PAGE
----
One wonders what the world would look like today had Alan Turing been criminally prosecuted and jailed by the British government for his homosexuality before the Second World War, rather than in 1952. Would the British have been able to break German Naval ciphers encoded by their Enigma machine? Would the German Navy have prevailed, and would the Nazis have gone on to conquer the British Isles?
Actually, Turing was not imprisoned in 1952 — rather, he “accepted” chemical castration at the hands of the British government rather than face jail. He died two years later of self-inflicted cyanide poisoning, just short of his 42nd birthday.
Now a hundred years on from his birthday, historians are reflecting on his short life and his lasting legacy. Turing is widely regarded to have founded the discipline of artificial intelligence and he made significant contributions to computing. Yet most of his achievements went unrecognized for many decades or were given short shrift, perhaps, due to his confidential work for the government, or more likely, because of his persona non grata status.
In 2009 the British government offered Turing an apology. And, of course, we now have the Turing Test. (The Turing Test is a test of a machine’s ability to exhibit intelligent behavior). So, one hundred years after Turing’s birth to honor his life we should launch a new and improved Turing Test. Let’s call it the Turing Test 2.0.
This test would measure a human’s ability to exhibit intelligent behavior free of bigotry.
[div class=attrib]From Nature:[end-div]
Alan Turing is always in the news — for his place in science, but also for his 1952 conviction for having gay sex (illegal in Britain until 1967) and his suicide two years later. Former Prime Minister Gordon Brown issued an apology to Turing in 2009, and a campaign for a ‘pardon’ was rebuffed earlier this month.
Must you be a great figure to merit a ‘pardon’ for being gay? If so, how great? Is it enough to break the Enigma ciphers used by Nazi Germany in the Second World War? Or do you need to invent the computer as well, with artificial intelligence as a bonus? Is that great enough?
Turing’s reputation has gone from zero to hero, but defining what he achieved is not simple. Is it correct to credit Turing with the computer? To historians who focus on the engineering of early machines, Turing is an also-ran. Today’s scientists know the maxim ‘publish or perish’, and Turing just did not publish enough about computers. He quickly became perishable goods. His major published papers on computability (in 1936) and artificial intelligence (in 1950) are some of the most cited in the scientific literature, but they leave a yawning gap. His extensive computer plans of 1946, 1947 and 1948 were left as unpublished reports. He never put into scientific journals the simple claim that he had worked out how to turn his 1936 “universal machine” into the practical electronic computer of 1945. Turing missed those first opportunities to explain the theory and strategy of programming, and instead got trapped in the technicalities of primitive storage mechanisms.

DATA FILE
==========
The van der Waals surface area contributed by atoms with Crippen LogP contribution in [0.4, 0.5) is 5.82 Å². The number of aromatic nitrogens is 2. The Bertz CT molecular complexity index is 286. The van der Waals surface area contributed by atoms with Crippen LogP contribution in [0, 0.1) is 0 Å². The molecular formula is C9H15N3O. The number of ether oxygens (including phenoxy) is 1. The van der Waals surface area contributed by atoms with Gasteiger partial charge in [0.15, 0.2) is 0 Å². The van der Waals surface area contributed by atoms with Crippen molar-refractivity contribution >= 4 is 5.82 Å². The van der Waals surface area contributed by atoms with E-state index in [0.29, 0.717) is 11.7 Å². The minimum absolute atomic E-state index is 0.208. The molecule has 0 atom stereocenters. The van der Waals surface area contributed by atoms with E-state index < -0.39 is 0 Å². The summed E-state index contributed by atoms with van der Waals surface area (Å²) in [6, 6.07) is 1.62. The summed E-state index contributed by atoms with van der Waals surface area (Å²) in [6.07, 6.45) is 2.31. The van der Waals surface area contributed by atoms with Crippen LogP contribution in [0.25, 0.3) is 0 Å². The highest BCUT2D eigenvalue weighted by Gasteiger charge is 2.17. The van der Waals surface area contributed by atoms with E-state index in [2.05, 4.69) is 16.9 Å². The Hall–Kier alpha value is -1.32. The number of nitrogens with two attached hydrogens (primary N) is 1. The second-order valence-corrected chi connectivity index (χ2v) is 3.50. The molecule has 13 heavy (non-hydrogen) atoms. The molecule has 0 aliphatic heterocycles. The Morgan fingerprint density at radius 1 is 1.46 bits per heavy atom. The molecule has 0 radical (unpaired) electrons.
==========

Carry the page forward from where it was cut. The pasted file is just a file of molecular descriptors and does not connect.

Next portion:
He could have caught up after 1949, had he used his time at the University of Manchester, UK, to write a definitive account of the theory and practice of computing. Instead, he founded a new field in mathematical biology and left other people to record the landscape of computers. They painted him out of it. The first book on computers to be published in Britain, Faster than Thought (Pitman, 1953), offered this derisive definition of Turing’s theoretical contribution:
“Türing machine. In 1936 Dr. Turing wrote a paper on the design and limitations of computing machines. For this reason they are sometimes known by his name. The umlaut is an unearned and undesirable addition, due, presumably, to an impression that anything so incomprehensible must be Teutonic.”
That a book on computers should describe the theory of computing as incomprehensible neatly illustrates the climate Turing had to endure. He did make a brief contribution to the book, buried in chapter 26, in which he summarized computability and the universal machine. However, his low-key account never conveyed that these central concepts were his own, or that he had planned the computer revolution.
[div class=attrib]Read the entire article here.[end-div]
[div class=attrib]Image: Alan Mathison Turing at the time of his election to a Fellowship of the Royal Society. Photograph was taken at the Elliott & Fry studio on 29 March 1951.[end-div]